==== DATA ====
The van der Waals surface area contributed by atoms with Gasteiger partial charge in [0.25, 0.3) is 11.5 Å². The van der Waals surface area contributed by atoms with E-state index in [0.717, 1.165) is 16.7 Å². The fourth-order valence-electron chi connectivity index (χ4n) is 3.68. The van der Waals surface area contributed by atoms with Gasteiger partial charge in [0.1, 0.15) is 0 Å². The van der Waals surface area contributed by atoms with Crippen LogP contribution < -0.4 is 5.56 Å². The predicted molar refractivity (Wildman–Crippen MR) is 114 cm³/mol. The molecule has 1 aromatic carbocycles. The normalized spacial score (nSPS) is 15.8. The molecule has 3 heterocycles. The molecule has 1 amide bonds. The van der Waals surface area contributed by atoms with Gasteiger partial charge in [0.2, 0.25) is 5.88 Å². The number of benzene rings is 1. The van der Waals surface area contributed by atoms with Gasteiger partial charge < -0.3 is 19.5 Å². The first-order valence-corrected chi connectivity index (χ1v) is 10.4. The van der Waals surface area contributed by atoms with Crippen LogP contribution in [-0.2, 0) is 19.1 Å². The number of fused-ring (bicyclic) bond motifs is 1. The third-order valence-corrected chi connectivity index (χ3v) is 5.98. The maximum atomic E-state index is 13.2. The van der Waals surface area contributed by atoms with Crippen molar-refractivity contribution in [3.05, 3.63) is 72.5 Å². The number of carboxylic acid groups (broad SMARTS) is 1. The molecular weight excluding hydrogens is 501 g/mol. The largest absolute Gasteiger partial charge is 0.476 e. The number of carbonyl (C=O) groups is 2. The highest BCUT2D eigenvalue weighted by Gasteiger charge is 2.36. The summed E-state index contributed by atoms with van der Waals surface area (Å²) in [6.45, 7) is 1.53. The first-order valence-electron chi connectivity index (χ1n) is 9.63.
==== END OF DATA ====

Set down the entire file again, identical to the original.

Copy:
The van der Waals surface area contributed by atoms with Gasteiger partial charge in [0.25, 0.3) is 11.5 Å². The van der Waals surface area contributed by atoms with E-state index in [0.717, 1.165) is 16.7 Å². The fourth-order valence-electron chi connectivity index (χ4n) is 3.68. The van der Waals surface area contributed by atoms with Gasteiger partial charge in [0.1, 0.15) is 0 Å². The van der Waals surface area contributed by atoms with Crippen LogP contribution < -0.4 is 5.56 Å². The predicted molar refractivity (Wildman–Crippen MR) is 114 cm³/mol. The molecule has 1 aromatic carbocycles. The normalized spacial score (nSPS) is 15.8. The molecule has 3 heterocycles. The molecule has 1 amide bonds. The van der Waals surface area contributed by atoms with Gasteiger partial charge in [0.2, 0.25) is 5.88 Å². The number of benzene rings is 1. The van der Waals surface area contributed by atoms with Gasteiger partial charge < -0.3 is 19.5 Å². The first-order valence-corrected chi connectivity index (χ1v) is 10.4. The van der Waals surface area contributed by atoms with Crippen LogP contribution in [-0.2, 0) is 19.1 Å². The number of fused-ring (bicyclic) bond motifs is 1. The third-order valence-corrected chi connectivity index (χ3v) is 5.98. The maximum atomic E-state index is 13.2. The van der Waals surface area contributed by atoms with Crippen molar-refractivity contribution in [3.05, 3.63) is 72.5 Å². The number of carboxylic acid groups (broad SMARTS) is 1. The molecular weight excluding hydrogens is 501 g/mol. The largest absolute Gasteiger partial charge is 0.476 e. The number of carbonyl (C=O) groups is 2. The highest BCUT2D eigenvalue weighted by Gasteiger charge is 2.36. The summed E-state index contributed by atoms with van der Waals surface area (Å²) in [6.45, 7) is 1.53. The first-order valence-electron chi connectivity index (χ1n) is 9.63.